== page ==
House Passes Bill That Would Do Away With Overtime Pay
By Ryan Velez
If you are a worker who makes good money from overtime pay, CNN reports that you may want to take a close look at one of the latest bills passed by the House of Representatives. Backed by Republicans and largely voted on across party lines, the bill would allow employers to give paid time off rather than time-and-a-half the next time one puts in extra hours. While it is being pitched as a work-life balance measure, many don’t see it that way.
Called the Working Families Flexibility Act by G.O.P leadership, the idea behind the bill is to codify flexibility for employees. “I don’t think there’s anything more powerful than giving them more control over their time so that they can make the best decisions for themselves and their families,” Rep. Cathy McMorris Rodgers of Washington said Tuesday morning in a press conference held by Republican leaders in the House. Notably, the Trump Administration is also in support of the measure, with a White House measure saying that the president’s advisors would recommend he sign it into law if presented in its current form.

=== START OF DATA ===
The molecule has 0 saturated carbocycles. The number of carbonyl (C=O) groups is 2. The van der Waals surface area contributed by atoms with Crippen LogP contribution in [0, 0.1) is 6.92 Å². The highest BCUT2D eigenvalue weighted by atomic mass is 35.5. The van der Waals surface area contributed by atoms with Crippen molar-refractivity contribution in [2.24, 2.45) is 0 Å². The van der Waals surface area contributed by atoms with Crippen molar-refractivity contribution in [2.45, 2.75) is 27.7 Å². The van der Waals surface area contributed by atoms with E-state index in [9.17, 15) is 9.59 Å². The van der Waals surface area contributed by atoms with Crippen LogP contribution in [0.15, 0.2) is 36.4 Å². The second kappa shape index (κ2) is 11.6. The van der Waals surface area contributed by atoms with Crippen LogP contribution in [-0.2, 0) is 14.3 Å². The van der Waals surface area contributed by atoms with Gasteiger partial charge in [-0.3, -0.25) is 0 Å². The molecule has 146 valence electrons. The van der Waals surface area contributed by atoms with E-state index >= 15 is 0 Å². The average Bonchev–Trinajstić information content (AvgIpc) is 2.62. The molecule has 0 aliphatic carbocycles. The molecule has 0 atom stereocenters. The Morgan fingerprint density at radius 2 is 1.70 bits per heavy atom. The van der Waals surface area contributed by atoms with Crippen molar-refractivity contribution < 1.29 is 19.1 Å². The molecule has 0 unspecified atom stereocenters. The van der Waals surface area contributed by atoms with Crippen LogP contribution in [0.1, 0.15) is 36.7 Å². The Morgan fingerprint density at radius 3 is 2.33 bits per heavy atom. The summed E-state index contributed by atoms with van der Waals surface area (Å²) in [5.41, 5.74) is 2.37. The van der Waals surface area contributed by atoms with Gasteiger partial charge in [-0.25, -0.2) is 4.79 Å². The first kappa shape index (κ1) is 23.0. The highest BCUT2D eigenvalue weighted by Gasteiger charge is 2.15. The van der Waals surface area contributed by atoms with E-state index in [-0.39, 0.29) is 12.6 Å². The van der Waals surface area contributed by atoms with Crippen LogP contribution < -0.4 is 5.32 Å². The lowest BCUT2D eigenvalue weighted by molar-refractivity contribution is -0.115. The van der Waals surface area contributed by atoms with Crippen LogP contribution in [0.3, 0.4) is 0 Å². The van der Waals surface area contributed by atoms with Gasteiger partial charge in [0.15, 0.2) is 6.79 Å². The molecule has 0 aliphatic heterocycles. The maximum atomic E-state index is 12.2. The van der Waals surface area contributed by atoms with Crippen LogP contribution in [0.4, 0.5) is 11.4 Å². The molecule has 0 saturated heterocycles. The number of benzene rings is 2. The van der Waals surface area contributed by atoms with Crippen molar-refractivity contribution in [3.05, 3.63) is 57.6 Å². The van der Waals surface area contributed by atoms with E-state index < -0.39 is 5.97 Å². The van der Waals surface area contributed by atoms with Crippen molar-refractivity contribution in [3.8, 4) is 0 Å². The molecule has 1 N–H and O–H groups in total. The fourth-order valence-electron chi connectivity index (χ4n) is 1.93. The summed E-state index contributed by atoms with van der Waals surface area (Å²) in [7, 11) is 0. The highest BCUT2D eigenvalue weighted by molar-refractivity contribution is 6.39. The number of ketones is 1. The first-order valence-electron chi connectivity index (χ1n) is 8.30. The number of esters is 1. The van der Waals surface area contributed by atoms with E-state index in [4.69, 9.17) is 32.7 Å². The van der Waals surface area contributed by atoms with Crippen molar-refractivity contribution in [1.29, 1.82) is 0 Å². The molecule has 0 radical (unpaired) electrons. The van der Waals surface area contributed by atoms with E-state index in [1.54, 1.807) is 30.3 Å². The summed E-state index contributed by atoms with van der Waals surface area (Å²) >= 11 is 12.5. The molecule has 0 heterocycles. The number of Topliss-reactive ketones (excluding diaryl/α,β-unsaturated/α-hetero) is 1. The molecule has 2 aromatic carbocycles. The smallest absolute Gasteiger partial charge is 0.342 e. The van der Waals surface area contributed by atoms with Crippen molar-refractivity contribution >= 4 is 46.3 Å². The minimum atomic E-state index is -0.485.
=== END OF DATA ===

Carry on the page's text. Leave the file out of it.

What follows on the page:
Notably, Elizabeth Warren, a longtime champion of worker’s rights who sits on the Senate Committee on Health, Education, Labor, and Pensions — called the bill a “disgrace” on Twitter. Sen. Patty Murray of Washington, head of the Committee, says that the bill doesn’t truly put workers first as one may think. “This is nothing but a recycled bad bill that would allow big corporations to make an end-run around giving workers the pay they’ve earned,” Murray said in a statement.
Much of the concern and opposition from Democrats revolves around the fact that ultimately, employers have the final say over how comp time is used, unlike overtime pay. The result could be that bosses defer employees their compensation for overtime work.
This isn’t the first time that Republicans have pitched a similar measure, but they were never able to get it on the books. In 2013, a similar bill passed the House but died in the Senate. Republicans, who hold 52 seats in the Senate, will need eight Democrats to vote for the legislation to avoid a filibuster. The House bill was sponsored by Rep. Martha Roby of Alabama. Sen. Mike Lee of Utah has introduced a similar bill in the Senate, but it’s still in committee as of this writing.